II. Stanza 2 emphasizes the need to praise God
"God Himself is with us, Whom angelic legions Serve with awe in heavenly regions.
‘Holy, holy, holy,’ Sing the hosts of heaven; Praise to God be ever given.
Bow Thine ear to us here: Hear, O Christ, the praises That Thy church now raises."
The original translation read:
"God Himself is with us: Hear the harps resounding! See the crowds the throne surrounding!
‘Holy, holy, holy,’ hear the hymns ascending, Angels, saints, their voices blending!
Bow Thine ear to us here: Hear, O Christ, the praises That Thy church now raises."
 A. Even the angelic legions in the heavenly regions express praise and worship to the Lord: Heb. 1.6
 B. In their praise, they identify Him as "Holy, holy, holy": Rev. 4.8
 C. In like manner, we desire that He would bow His ear to us and hear the praises that we raise in the congregation: Heb. 2.12

III. Stanza 3 emphasizes the blessings of God
"O Thou Fount of blessing, Purify my spirit; Trusting only in Thy merit,
Like the holy angels Who behold Thy glory, May I ceaselessly adore Thee,
And in all, great and small, Seek to do most nearly What Thou lovest dearly."
 A. God is the fount of every blessing because all good gifts come down from the Father of lights: Jas. 1.18
 B. Because of these blessings, we should be like the holy angels who ceaselessly adore Christ: Rev. 5.11-12
 C. However, it is not enough just to sing praise to God for His blessings; we must also seek to do most nearly what He loves most dearly in obedience to His will: Heb. 5.8-9

IV. Stanza 4 emphasizes the need for God to dwell in us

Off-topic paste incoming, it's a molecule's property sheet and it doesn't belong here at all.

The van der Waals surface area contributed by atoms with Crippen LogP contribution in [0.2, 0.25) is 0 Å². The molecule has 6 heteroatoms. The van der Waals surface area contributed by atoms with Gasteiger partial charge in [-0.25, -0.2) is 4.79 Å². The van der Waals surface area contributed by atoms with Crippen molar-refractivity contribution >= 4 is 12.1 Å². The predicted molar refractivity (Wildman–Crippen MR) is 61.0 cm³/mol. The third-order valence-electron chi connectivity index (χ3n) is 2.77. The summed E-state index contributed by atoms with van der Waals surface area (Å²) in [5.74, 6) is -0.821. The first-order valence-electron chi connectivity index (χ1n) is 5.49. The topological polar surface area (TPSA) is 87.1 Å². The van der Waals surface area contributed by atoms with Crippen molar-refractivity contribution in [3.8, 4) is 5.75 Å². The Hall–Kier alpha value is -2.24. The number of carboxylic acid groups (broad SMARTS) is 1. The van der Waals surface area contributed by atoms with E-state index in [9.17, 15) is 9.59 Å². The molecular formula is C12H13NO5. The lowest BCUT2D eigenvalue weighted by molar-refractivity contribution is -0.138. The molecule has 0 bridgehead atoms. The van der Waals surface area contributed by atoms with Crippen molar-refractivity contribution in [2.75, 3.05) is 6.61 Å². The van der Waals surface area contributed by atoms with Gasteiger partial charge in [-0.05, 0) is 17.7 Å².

"Come, abide within me; Let my soul, like Mary, Be Thine earthly sanctuary.
Come, indwelling Spirit, With transfigured splendor; Love and honor will I render.
Where I go here below Let me bow before Thee, Know Thee, and adore Thee."
 A. Just as God had a physical sanctuary made in the Old Testament, so we as Christians are a spiritual temple for the dwelling of God: Exo. 25.8, Eph. 2.19-22
 B. The means by which this is made possible is the indwelling Spirit who by means of His word resides in each Christian who is a building block of that spiritual sanctuary: 1 Cor. 6.18, Eph. 5.18
 C. Because the Lord dwells in us, wherever we go we should bow before Him, symbolic of our reverence and our praise: Heb. 12.28,

V. Stanza 5 emphasizes our responsibilities before God
"Gladly we surrender Earth’s deceitful treasures, Pride of life and sinful pleasures;
Gladly, Lord, we offer Thine to be forever, Soul and life and each endeavor.
Thou alone shalt be known Lord of all our being, Life’s true way decreeing."
 A. One responsibility is to surrender or deny Earth’s deceitful treasures: Tit. 2.11-12
 B. The next responsibility then is to offer our entire soul and life as a living sacrifice to the Lord: Rom. 12.1-2
 C. In this way, we become the Lord’s own special people, belong to Him alone: 1 Pet. 2.9-10

     CONCL.: Donald Hustad said, "Gerhard Tersteegen is considered to be one of the great German hymnists and spiritual leaders in the Reformed tradition." Fred L. Precht called this an "excellent hymn." This hymn is probably not very well known in churches of Christ because it has not been included in very many of our books, as is true of a large number of the great German chorales and hymns of the Reformation. However, it is good to remember when we gather together in the name of the Lord Jesus Christ to worship our Creator that "God Himself Is With Us."